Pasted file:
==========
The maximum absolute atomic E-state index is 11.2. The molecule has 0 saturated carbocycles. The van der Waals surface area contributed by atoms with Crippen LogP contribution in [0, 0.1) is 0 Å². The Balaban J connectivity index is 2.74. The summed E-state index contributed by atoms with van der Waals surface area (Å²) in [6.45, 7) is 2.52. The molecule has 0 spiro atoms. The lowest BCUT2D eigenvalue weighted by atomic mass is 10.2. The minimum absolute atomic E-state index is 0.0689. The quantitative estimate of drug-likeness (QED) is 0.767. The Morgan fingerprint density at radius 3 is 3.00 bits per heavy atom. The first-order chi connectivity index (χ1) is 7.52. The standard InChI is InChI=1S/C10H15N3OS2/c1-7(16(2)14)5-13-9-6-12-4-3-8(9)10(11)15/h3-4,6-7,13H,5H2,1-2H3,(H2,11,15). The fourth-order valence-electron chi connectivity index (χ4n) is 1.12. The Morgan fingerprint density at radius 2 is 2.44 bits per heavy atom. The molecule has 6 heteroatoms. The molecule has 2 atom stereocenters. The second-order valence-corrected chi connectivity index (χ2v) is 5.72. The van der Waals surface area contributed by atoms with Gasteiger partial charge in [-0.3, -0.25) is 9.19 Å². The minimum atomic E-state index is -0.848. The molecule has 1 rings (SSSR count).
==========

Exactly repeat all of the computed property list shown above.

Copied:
The maximum absolute atomic E-state index is 11.2. The molecule has 0 saturated carbocycles. The van der Waals surface area contributed by atoms with Crippen LogP contribution in [0, 0.1) is 0 Å². The Balaban J connectivity index is 2.74. The summed E-state index contributed by atoms with van der Waals surface area (Å²) in [6.45, 7) is 2.52. The molecule has 0 spiro atoms. The lowest BCUT2D eigenvalue weighted by atomic mass is 10.2. The minimum absolute atomic E-state index is 0.0689. The quantitative estimate of drug-likeness (QED) is 0.767. The Morgan fingerprint density at radius 3 is 3.00 bits per heavy atom. The first-order chi connectivity index (χ1) is 7.52. The standard InChI is InChI=1S/C10H15N3OS2/c1-7(16(2)14)5-13-9-6-12-4-3-8(9)10(11)15/h3-4,6-7,13H,5H2,1-2H3,(H2,11,15). The fourth-order valence-electron chi connectivity index (χ4n) is 1.12. The Morgan fingerprint density at radius 2 is 2.44 bits per heavy atom. The molecule has 6 heteroatoms. The molecule has 2 atom stereocenters. The second-order valence-corrected chi connectivity index (χ2v) is 5.72. The van der Waals surface area contributed by atoms with Gasteiger partial charge in [-0.3, -0.25) is 9.19 Å². The minimum atomic E-state index is -0.848. The molecule has 1 rings (SSSR count).